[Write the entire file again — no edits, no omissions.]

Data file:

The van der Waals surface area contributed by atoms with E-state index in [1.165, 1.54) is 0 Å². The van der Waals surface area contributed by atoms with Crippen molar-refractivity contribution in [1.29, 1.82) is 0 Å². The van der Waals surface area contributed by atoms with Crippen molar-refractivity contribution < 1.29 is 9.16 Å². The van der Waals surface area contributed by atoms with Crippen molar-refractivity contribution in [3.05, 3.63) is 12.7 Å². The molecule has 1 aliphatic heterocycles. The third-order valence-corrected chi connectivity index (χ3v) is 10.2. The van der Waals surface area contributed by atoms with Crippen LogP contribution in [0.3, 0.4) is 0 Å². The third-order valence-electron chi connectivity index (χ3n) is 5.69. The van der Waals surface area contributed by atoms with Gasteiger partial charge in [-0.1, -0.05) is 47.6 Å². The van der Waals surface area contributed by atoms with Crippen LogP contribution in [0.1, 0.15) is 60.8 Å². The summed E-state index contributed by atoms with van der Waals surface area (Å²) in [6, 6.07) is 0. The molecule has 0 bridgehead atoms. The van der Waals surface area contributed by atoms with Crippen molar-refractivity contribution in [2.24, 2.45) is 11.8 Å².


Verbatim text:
The van der Waals surface area contributed by atoms with E-state index in [1.165, 1.54) is 0 Å². The van der Waals surface area contributed by atoms with Crippen molar-refractivity contribution in [1.29, 1.82) is 0 Å². The van der Waals surface area contributed by atoms with Crippen molar-refractivity contribution < 1.29 is 9.16 Å². The van der Waals surface area contributed by atoms with Crippen molar-refractivity contribution in [3.05, 3.63) is 12.7 Å². The molecule has 1 aliphatic heterocycles. The third-order valence-corrected chi connectivity index (χ3v) is 10.2. The van der Waals surface area contributed by atoms with Crippen LogP contribution in [0.3, 0.4) is 0 Å². The third-order valence-electron chi connectivity index (χ3n) is 5.69. The van der Waals surface area contributed by atoms with Gasteiger partial charge in [-0.1, -0.05) is 47.6 Å². The van der Waals surface area contributed by atoms with Crippen LogP contribution in [0.1, 0.15) is 60.8 Å². The summed E-state index contributed by atoms with van der Waals surface area (Å²) in [6, 6.07) is 0. The molecule has 0 bridgehead atoms. The van der Waals surface area contributed by atoms with Crippen molar-refractivity contribution in [2.24, 2.45) is 11.8 Å².